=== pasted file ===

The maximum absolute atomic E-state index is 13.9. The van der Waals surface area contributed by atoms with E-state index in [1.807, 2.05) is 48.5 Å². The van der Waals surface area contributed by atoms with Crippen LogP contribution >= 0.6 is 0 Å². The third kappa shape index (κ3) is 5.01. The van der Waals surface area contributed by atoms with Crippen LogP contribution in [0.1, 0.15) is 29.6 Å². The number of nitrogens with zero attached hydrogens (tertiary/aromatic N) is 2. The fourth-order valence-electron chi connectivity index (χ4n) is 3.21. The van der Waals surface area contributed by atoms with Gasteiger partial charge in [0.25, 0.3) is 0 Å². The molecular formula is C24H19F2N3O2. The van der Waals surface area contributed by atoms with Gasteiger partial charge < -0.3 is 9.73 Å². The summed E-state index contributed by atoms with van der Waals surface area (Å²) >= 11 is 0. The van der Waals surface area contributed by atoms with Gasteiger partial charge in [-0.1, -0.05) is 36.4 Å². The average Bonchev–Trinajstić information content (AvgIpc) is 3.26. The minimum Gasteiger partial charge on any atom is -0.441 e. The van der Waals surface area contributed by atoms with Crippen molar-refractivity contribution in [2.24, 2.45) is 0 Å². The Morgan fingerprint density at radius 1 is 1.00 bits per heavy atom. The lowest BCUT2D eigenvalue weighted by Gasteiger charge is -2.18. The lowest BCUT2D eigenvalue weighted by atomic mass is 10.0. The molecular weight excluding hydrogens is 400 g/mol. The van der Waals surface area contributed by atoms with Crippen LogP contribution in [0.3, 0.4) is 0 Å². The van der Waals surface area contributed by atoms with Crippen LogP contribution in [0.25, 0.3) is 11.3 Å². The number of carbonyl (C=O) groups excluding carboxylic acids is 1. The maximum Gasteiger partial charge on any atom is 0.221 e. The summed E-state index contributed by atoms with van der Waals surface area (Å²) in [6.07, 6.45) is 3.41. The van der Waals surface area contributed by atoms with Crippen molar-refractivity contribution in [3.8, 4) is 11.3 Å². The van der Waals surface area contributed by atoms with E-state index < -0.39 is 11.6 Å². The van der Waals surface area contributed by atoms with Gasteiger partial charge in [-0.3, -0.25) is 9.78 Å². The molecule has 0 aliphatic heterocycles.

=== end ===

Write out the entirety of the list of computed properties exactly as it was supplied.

The maximum absolute atomic E-state index is 13.9. The van der Waals surface area contributed by atoms with E-state index in [1.807, 2.05) is 48.5 Å². The van der Waals surface area contributed by atoms with Crippen LogP contribution >= 0.6 is 0 Å². The third kappa shape index (κ3) is 5.01. The van der Waals surface area contributed by atoms with Crippen LogP contribution in [0.1, 0.15) is 29.6 Å². The number of nitrogens with zero attached hydrogens (tertiary/aromatic N) is 2. The fourth-order valence-electron chi connectivity index (χ4n) is 3.21. The van der Waals surface area contributed by atoms with Gasteiger partial charge in [0.25, 0.3) is 0 Å². The molecular formula is C24H19F2N3O2. The van der Waals surface area contributed by atoms with Gasteiger partial charge < -0.3 is 9.73 Å². The summed E-state index contributed by atoms with van der Waals surface area (Å²) >= 11 is 0. The van der Waals surface area contributed by atoms with Gasteiger partial charge in [-0.1, -0.05) is 36.4 Å². The average Bonchev–Trinajstić information content (AvgIpc) is 3.26. The minimum Gasteiger partial charge on any atom is -0.441 e. The van der Waals surface area contributed by atoms with Crippen molar-refractivity contribution in [2.24, 2.45) is 0 Å². The Morgan fingerprint density at radius 1 is 1.00 bits per heavy atom. The lowest BCUT2D eigenvalue weighted by Gasteiger charge is -2.18. The lowest BCUT2D eigenvalue weighted by atomic mass is 10.0. The molecular weight excluding hydrogens is 400 g/mol. The van der Waals surface area contributed by atoms with Crippen LogP contribution in [0.3, 0.4) is 0 Å². The van der Waals surface area contributed by atoms with Crippen LogP contribution in [0.25, 0.3) is 11.3 Å². The number of carbonyl (C=O) groups excluding carboxylic acids is 1. The maximum Gasteiger partial charge on any atom is 0.221 e. The summed E-state index contributed by atoms with van der Waals surface area (Å²) in [6.07, 6.45) is 3.41. The van der Waals surface area contributed by atoms with Crippen molar-refractivity contribution in [3.8, 4) is 11.3 Å². The van der Waals surface area contributed by atoms with E-state index < -0.39 is 11.6 Å². The van der Waals surface area contributed by atoms with Gasteiger partial charge in [-0.3, -0.25) is 9.78 Å². The molecule has 0 aliphatic heterocycles.